Eugenia brasiliensis  Lam. 1789

pronounced: yoo-JEE-nee-uh bra-zill-ee-EN-siss

(Myrtaceae – the gum family)

synonym: Eugenia dombeyi  Skeels 1912

pronounced: yoo-JEE-nee-uh DOM-bee-eye

common name:  Grumichama    

Eugenia eugenia brasiliensisgrumichamaeugenia brasiliensis flowersflowerswas named for Prince Eugene of Savoy, the 18th century Austrian general, one of the most prominent military leaders in European history. With the booty obtained from his conquests, he built a number of palaces. Among these was the Lower Belvedere palace in Vienna, completed in 1716; to its gardens, with accompanying zoo, Eugene brought rare plants and exotic animals from all over the world. Brasiliensis is botanical Latin for ‘from Brazil’. In the synonym, dombeyi is for Joseph Dombey (1742–1794), French botanist, who travelled to South America in 1778 to collect such plants as might usefully be grown in France. In 1780 he sent a portion of his collection home, but the vessel containing them was captured by the British, and the specimens sent to the British museum, where they are still retained, notwithstanding the subsequent claims by the French government – shades of the Elgin marbles! I can find no explanation of the common name, but I think it is fairly safe to assume that it is a native name for the plant in Brazil.

eugenia brasiliensis flower detailflower detaileugenia brasiliensis fruitsfruitsThis is native to, and grows wild in, coastal southern Brazil. It is a slender, erect, ornamental tree up to about 10 m high, short-trunked and heavily foliaged with opposite oblong leaves 9–16 cm long and 5–6 cm wide, with a recurved margin. The leaves are glossy, thick and leathery, minutely pitted on both surfaces, and usually persist for 2 years. New shoots are rosy. The flowers, borne singly in the leaf axils, are about 2.5 cm in diameter, have 4 green sepals and 4 white petals, and about 100 white stamens with pale yellow anthers. The long-stalked fruit is oblate, usually about 2 cm wide. It turns from green to bright red, and finally dark purple to nearly black as it ripens, and bears the persistent purple- or red-tinted sepals, a little over 1 cm long, at its apex. The skin is thin, firm, and exudes dark red juice. The red or white pulp (depending on the variety) is juicy, and tastes much like a sweet cherry, except for a touch of aromatic resin. There may be one more-or-less round seed, or 2–3 hemi-spherical ones, which are hard, light tan to greenish grey.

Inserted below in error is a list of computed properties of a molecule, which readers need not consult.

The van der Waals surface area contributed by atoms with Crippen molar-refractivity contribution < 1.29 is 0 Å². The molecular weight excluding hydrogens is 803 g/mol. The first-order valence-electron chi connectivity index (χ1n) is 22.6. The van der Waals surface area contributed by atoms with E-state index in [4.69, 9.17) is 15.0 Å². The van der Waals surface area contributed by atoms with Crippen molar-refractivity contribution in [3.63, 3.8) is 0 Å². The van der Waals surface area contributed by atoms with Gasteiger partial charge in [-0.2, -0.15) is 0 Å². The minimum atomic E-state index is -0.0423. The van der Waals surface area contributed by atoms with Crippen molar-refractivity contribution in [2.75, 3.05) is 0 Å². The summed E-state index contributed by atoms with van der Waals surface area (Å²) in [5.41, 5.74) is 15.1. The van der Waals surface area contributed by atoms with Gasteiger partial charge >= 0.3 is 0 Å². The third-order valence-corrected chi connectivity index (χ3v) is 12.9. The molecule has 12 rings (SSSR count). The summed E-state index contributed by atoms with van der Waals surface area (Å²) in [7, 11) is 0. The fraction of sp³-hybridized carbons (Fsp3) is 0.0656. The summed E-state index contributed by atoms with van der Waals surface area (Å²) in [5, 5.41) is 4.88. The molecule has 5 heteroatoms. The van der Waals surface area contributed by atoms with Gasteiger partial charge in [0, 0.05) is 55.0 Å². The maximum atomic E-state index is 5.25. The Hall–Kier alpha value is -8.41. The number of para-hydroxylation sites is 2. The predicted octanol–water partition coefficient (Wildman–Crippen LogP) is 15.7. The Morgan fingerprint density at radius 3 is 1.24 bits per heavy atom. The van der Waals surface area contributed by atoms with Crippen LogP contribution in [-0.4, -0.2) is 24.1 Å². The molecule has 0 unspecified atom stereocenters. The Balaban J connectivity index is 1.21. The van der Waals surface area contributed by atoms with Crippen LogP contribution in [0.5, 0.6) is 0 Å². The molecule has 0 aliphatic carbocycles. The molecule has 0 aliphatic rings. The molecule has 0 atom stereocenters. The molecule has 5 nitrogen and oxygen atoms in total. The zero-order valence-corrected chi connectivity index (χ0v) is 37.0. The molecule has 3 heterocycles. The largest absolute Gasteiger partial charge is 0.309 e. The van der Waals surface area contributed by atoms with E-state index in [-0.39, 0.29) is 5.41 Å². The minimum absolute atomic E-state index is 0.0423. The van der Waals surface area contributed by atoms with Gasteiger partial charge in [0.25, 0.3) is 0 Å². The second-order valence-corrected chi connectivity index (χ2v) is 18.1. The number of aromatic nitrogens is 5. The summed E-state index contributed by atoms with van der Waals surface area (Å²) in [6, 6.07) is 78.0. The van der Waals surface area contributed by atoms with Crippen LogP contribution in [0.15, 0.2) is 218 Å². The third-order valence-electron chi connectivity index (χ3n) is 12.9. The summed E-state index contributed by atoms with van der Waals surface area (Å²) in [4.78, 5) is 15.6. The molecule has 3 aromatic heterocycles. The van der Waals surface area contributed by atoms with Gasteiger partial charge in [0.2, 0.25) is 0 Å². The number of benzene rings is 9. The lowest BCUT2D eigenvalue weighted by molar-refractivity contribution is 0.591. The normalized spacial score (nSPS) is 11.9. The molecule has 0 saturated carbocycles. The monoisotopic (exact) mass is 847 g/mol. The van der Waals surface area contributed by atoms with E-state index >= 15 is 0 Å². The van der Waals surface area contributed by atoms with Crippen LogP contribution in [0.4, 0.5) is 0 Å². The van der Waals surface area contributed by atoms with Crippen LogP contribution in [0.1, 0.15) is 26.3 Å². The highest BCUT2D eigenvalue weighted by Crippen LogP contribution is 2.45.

The tree will keep its highly ornamental qualities during drought periods, but the fruit crop quickly deteriorates if adequate water is not available during fruit development. In good conditions, there is a remarkably short period between flowering and fruiting: it commonly fruits within about 30 days of flowering, and the crop ripens quickly over just a few days.

The fruit is tasty, and much enjoyed locally in Brazil. It can be, and is, grown commercially in some parts of the world, but it is tricky to handle for packing and marketing. A good deal of the crop usually goes to make frozen purée. Whole pitted fruits can be used in pies, cakes and fruit salads, and the purée in jams, jellies and sauces. Outside of Brazil the fruit has never really taken off: the sepals are a nuisance, and there is too little flesh in proportion to seed.

Photographed 2009, Picnic Bay

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